The Storm That Wrecked The Freighter Edlia

By James Donahue

It was March 29, 1984, and the 471-foot Greek freighter Edlia was pounding its way south along the coast of Massachusetts, bound for Norfolk, Virginia, after unloading a cargo of sugar in Canada.

The old ship's holds were empty so she was riding high on the water, the massive swells from a building storm causing the vessel to roll and pitch as her skipper, Ernesto Garces, 37, tried desperately to stabilize his ship. He ordered the ballast tanks pumped full of water and turned the ship's stem east into the teeth of the wind and sea.

The Edlia's crew of 22 other sailors literally held on for the ride as the ship rolled and tossed, with dishes, tools, chairs and anything not bolted down literally flying around like deadly missiles with each violent pitch. The seas were so violent that at times the propeller and rudder were pitched high out of the water, causing the vessel to twist and yawl as the helmsman at the wheel struggled to bring her back on course.

While most other ship masters in the area had the benefit of modern electronic devices that warned them of a major storm was building and had time to steer out of its way, Garces was commanding an old tramp that offered him only a radio for communication. He knew he was in a storm, but he had no idea until it was too late just how furious a gale it was going to be.

That afternoon, as the storm reached its full strength, the 9,807-ton Eldia was fighting a losing battle against 80-mile-an-hour hurricane force winds out of the northeast. The storm overpowered the ship, driving it backward toward the Massachusetts coast.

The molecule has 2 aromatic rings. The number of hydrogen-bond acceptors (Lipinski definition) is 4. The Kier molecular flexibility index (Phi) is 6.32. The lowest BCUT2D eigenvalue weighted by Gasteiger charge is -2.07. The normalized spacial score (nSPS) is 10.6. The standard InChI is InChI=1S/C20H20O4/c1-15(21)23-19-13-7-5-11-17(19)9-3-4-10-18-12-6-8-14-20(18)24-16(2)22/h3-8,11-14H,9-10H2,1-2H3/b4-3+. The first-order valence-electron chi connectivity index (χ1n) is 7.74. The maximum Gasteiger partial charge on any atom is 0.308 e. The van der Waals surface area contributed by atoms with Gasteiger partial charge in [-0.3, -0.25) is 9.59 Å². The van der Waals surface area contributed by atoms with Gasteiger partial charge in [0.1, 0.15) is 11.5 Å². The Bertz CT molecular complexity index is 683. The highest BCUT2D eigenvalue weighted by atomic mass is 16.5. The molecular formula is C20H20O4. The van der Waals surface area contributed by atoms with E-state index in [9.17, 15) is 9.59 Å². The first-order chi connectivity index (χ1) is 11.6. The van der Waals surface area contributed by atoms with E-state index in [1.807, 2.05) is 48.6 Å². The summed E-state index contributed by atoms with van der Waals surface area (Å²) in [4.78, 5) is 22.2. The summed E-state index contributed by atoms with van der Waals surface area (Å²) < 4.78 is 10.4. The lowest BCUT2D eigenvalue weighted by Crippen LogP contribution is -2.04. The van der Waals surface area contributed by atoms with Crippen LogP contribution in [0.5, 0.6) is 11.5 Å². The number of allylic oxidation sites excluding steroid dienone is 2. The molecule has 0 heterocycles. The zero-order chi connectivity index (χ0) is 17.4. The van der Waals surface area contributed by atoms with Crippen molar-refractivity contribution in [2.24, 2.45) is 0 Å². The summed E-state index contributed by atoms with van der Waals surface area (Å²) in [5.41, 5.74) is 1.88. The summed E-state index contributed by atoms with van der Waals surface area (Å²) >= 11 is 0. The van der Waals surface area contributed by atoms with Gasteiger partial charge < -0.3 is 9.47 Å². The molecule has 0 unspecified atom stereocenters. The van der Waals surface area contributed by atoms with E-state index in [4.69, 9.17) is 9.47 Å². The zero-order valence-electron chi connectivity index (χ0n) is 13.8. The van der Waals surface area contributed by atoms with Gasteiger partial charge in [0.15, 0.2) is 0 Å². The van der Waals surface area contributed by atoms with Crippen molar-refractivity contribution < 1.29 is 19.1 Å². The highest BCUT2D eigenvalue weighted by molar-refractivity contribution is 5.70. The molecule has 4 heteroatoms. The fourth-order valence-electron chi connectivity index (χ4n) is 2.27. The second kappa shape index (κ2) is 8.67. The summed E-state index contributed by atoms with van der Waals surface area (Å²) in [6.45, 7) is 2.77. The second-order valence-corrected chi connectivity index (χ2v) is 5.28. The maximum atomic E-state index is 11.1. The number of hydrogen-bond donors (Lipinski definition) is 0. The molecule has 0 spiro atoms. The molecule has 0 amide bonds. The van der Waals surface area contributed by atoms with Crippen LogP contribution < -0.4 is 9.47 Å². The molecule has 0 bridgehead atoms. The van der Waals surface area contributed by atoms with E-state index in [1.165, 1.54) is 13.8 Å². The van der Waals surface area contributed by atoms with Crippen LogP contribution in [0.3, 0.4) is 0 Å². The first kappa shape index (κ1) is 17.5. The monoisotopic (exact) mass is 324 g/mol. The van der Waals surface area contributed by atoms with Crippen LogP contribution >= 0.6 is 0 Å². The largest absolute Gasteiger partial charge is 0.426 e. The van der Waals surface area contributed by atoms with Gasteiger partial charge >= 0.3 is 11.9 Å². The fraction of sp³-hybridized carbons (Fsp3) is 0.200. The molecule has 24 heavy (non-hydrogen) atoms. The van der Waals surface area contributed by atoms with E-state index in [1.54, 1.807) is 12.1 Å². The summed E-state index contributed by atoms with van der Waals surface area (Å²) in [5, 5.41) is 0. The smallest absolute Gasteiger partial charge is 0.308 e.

At 4:05 p.m., as the coast of Cape Cod was in view, Garces knew he was losing the fight to save his ship. He issued an SOS and ordered both bow anchors dropped in a last-ditch effort to keep the vessel from being driven aground. But the seas were no match for the anchors and they dragged.

The ship was carried by the massive seas and came high on the shore off Nauset Beach almost broadside. Once she was driven into the mud, the decks were awash under 30-foot-high seas.

A Coast Guard rescue helicopter was standing overhead within the hour, but Garces did not give the order to abandon ship until just after 6 p.m., after he had talked to the ship's owners. Then all crew members were safely lifted off the stricken ship.

The massive steel wreck rested high on the beach for 51 days before salvagers for Donjon Marine Co. of Hillside, New Jersey, successfully removed it with the help of giant cranes and an unusually high tide.

In the meantime, the Coast Guard ordered the ship's owners, Thenamarias Inc., to remove about 14,000 gallons of fuel. It was later learned that the ship suffered extensive damage to its bottom, inner fuel tanks and ballast tanks and was declared a total wreck.


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